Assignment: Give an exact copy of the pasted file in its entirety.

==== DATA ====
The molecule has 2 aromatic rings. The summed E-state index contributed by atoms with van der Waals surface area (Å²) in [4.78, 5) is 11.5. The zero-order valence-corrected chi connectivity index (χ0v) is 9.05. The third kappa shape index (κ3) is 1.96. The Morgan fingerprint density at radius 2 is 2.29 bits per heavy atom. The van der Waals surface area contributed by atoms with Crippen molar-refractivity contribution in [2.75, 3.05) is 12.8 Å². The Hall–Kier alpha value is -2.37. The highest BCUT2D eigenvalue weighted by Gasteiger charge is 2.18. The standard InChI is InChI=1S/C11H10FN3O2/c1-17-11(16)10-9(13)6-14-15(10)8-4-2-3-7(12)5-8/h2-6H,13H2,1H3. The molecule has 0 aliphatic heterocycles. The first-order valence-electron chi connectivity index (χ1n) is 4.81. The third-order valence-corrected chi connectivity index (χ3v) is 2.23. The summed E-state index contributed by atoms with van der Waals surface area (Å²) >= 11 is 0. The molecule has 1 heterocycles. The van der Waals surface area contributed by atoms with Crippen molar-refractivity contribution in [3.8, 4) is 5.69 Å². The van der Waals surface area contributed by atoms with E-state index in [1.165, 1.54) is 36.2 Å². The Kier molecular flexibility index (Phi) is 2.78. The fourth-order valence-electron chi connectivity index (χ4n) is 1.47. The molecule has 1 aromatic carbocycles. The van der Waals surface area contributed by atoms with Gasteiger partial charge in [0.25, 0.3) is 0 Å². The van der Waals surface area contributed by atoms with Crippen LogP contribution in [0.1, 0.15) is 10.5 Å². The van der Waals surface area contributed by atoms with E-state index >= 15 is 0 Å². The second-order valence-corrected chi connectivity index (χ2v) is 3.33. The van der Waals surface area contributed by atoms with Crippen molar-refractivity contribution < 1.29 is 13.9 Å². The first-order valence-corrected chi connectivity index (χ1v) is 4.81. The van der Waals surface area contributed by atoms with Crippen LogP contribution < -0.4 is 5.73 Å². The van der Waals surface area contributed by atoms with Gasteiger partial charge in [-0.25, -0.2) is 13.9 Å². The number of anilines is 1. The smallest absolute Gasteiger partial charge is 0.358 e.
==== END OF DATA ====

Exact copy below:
The molecule has 2 aromatic rings. The summed E-state index contributed by atoms with van der Waals surface area (Å²) in [4.78, 5) is 11.5. The zero-order valence-corrected chi connectivity index (χ0v) is 9.05. The third kappa shape index (κ3) is 1.96. The Morgan fingerprint density at radius 2 is 2.29 bits per heavy atom. The van der Waals surface area contributed by atoms with Crippen molar-refractivity contribution in [2.75, 3.05) is 12.8 Å². The Hall–Kier alpha value is -2.37. The highest BCUT2D eigenvalue weighted by Gasteiger charge is 2.18. The standard InChI is InChI=1S/C11H10FN3O2/c1-17-11(16)10-9(13)6-14-15(10)8-4-2-3-7(12)5-8/h2-6H,13H2,1H3. The molecule has 0 aliphatic heterocycles. The first-order valence-electron chi connectivity index (χ1n) is 4.81. The third-order valence-corrected chi connectivity index (χ3v) is 2.23. The summed E-state index contributed by atoms with van der Waals surface area (Å²) >= 11 is 0. The molecule has 1 heterocycles. The van der Waals surface area contributed by atoms with Crippen molar-refractivity contribution in [3.8, 4) is 5.69 Å². The van der Waals surface area contributed by atoms with E-state index in [1.165, 1.54) is 36.2 Å². The Kier molecular flexibility index (Phi) is 2.78. The fourth-order valence-electron chi connectivity index (χ4n) is 1.47. The molecule has 1 aromatic carbocycles. The van der Waals surface area contributed by atoms with Gasteiger partial charge in [0.25, 0.3) is 0 Å². The van der Waals surface area contributed by atoms with Crippen LogP contribution in [0.1, 0.15) is 10.5 Å². The van der Waals surface area contributed by atoms with E-state index >= 15 is 0 Å². The second-order valence-corrected chi connectivity index (χ2v) is 3.33. The van der Waals surface area contributed by atoms with Crippen molar-refractivity contribution < 1.29 is 13.9 Å². The first-order valence-corrected chi connectivity index (χ1v) is 4.81. The van der Waals surface area contributed by atoms with Crippen LogP contribution < -0.4 is 5.73 Å². The van der Waals surface area contributed by atoms with Gasteiger partial charge in [-0.25, -0.2) is 13.9 Å². The number of anilines is 1. The smallest absolute Gasteiger partial charge is 0.358 e.